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Preparing for an oral exam am 24. April 2021
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Themen: digital exam , Digitales Studieren , learning strategies , Motivation , remote studying , self-management and time management

Preparing for an oral exam

An oral exam is coming up and you are not sure how you can best prepare for it in addition to studying? The Center for Teaching and Learning (CTL) has compiled tips to help you succeed in your oral exam.

© derknopfdrücker.com

An oral exam is all about competently demonstrating your knowledge. You should be able to present your knowledge and your competences, reflect on them and discuss them. Often, it is expected that you can both provide an overview and focus on the details. Apart from content-related competences, fluency of speech, clarity of expression, body language and social competences are also important in an oral exam. In this blog entry, you will find a few tips that can help you to optimally shape your examination talk.

Preparing for the exam

Find detailed information about preparing for an exam here.

  • Obtain information about the exam procedure: Do you have to give a short presentation? Will the oral exam take the form of a conversation? What is more important – detailed knowledge or a broad overview? Are there any time guidelines regarding the exam procedure? What questions were posed to previous students?
  • Do not only prepare by studying the relevant subject-specific content of the oral exam but also practise presenting your knowledge. Formulate possible questions and practise answering them – in a loud voice, if you want.
  • Organise practice opportunities with other students who prepare for the same exam. Discuss the topic of the exam in your study group, talk about it in all its facets and present it in a controversial way. This way, you get a broad overview of the content while also practising rhetoric skills that will be important for the oral exam.
  • Prepare a written concept for oral exams that do not have a strictly specified procedure and that give you sufficient room to shape the exam. In this concept, you specify how you plan to structure the exam. Before the exam, consider an introduction to the topic and wordings of the most important trains of thought and lines of reasoning, so that you can present them if need be.

Examination talk

As an examination candidate, you should take an active role and use any opportunities to shape the exam. Not all oral exams are held in a pure ‘question and answer’ format. Indeed, they can be influenced more than you might be aware of.

  • Try to let the exam become a professional discussion by showing that you have reflected on and understood the topic. Demonstrate that you are able to establish relations and to use your knowledge by giving examples.
  • There is no general formula for answering exam questions since the dynamic of each exam is different. However, it can be helpful to let yourself be guided by the three-step structure for answers.
  1. Generally classify the question by stating the subject area to which it belongs or a key concept.
  2. Answer the question in a content-related way by elaborating on the most important aspects and by using subject-specific terminology.
  3. Support your argumentation with an example.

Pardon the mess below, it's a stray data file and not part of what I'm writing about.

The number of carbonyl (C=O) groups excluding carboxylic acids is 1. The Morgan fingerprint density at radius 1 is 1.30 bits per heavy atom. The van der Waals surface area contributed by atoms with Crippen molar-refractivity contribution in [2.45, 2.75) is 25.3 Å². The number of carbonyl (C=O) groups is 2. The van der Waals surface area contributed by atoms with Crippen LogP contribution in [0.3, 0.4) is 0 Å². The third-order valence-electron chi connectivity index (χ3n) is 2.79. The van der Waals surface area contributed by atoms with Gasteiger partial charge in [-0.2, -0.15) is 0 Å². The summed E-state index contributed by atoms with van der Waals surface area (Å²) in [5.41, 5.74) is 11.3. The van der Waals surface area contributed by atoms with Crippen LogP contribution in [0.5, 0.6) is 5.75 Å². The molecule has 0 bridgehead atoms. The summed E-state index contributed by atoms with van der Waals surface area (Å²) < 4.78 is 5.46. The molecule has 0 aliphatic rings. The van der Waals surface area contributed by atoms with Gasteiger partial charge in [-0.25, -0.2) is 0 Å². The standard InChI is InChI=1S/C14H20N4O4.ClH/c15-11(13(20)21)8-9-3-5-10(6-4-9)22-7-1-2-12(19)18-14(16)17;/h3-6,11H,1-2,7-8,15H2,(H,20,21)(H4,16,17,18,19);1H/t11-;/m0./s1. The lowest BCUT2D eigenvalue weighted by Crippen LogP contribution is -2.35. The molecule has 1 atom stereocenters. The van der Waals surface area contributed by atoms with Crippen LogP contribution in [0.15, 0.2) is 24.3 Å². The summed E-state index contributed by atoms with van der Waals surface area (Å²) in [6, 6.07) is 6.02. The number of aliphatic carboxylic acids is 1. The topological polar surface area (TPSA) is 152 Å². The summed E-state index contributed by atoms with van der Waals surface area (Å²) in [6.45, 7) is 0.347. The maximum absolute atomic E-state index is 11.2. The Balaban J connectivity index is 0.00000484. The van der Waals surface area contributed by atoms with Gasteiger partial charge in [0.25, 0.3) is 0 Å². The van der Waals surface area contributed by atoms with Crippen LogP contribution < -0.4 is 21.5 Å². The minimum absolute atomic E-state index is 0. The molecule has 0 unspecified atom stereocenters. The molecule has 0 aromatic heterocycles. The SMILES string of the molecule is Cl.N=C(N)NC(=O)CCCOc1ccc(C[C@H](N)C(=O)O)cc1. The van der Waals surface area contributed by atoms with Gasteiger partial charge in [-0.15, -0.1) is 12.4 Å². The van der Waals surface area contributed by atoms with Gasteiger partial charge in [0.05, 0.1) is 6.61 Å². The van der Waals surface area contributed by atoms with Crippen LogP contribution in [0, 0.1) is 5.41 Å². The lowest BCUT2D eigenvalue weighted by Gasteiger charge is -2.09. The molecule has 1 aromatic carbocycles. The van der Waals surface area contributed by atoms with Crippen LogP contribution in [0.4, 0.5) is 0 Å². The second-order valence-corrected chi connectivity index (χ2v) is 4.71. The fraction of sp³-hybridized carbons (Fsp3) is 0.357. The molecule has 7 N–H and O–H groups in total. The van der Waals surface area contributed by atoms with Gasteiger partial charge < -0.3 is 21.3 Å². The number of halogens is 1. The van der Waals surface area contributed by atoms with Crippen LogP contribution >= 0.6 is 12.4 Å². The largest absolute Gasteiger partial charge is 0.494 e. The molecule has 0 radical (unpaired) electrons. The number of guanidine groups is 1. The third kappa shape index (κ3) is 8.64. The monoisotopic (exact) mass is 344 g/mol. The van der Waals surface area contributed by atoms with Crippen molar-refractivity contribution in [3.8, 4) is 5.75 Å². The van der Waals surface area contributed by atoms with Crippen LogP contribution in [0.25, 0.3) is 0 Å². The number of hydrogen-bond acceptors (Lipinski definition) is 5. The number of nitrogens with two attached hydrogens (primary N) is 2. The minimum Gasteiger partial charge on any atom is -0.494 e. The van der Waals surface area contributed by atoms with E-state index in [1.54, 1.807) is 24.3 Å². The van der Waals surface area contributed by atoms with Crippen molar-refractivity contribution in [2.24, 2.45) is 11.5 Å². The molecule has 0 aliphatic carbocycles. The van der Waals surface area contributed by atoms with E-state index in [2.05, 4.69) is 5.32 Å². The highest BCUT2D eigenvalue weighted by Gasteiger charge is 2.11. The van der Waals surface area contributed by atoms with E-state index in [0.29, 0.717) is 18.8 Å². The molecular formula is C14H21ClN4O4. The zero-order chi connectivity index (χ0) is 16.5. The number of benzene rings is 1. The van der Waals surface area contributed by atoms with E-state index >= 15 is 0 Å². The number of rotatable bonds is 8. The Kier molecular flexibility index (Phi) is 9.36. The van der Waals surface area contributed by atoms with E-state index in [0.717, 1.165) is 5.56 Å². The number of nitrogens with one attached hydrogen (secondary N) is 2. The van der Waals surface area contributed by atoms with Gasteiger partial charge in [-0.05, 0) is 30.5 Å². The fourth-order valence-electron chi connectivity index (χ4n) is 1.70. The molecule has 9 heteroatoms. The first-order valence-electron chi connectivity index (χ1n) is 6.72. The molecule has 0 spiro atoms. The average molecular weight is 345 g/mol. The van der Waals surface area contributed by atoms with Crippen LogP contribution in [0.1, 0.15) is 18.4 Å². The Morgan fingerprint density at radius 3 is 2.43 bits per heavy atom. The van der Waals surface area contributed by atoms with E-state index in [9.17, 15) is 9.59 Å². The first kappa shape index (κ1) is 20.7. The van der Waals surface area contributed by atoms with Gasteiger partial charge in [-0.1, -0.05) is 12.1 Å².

• If possible, guide the exam by presenting a prepared introduction in which you point out different questions and points of discussion. Start with your favourite topic and use your speaking time. Even in group exams, you can influence and guide the exam by referring to specific topics.
  • Pay attention to your language: Structure your statements in a precise and logical way and use subject-specific terminology.
  • Focus on the gist of the question and emphasise the main points: You can give the question a certain emphasis by using interpretative formulations, such as ‘This question has different aspects. First, I want to elaborate on aspect X.’ or ‘With this question, you mean that …’.
  • Ask clarifying questions if you did not understand the initial question. Ask the examiner to repeat the question if you do not yet know the answer and need time to think about it. If your answer is very brief, you could refer to an area that suits you more when giving your answer. In any event, try to continue the conversation.
  • In case of difficult or problem-oriented questions, you can outline possible approaches to a solution through loud thinking. This way, you give the examiner the opportunity to follow your train of thought.
  • Stay calm: Calmly listen to the exam question, think about it and then present your answer in a structured way. Even if you are nervous, you should in no case interrupt the examiners.
  • Do not take criticism or unsettling body language personally.
  • If your oral exam takes place in a digital format: Familiarise yourself with the necessary technology, practice the exam situation and consider in front of which background you will be sitting during your exam. Further information can be found here.

Follow-up of the exam

  • In a differentiated way, think about what was good and what did not work well (e.g. knowledge of the material, time schedule for the exam preparation, presentation, reaction to questions and comments). It is crucial to not only make yourself aware of your shortcomings but also of your successes.
  • Talk to other students who also completed this exam about their experiences.
  • Draw conclusions from this knowledge for future exams.
© derknopfdrücker.com

Click this link to download an extensive checklist for preparing for and shaping oral exams (in German).

 

 

 

 

 

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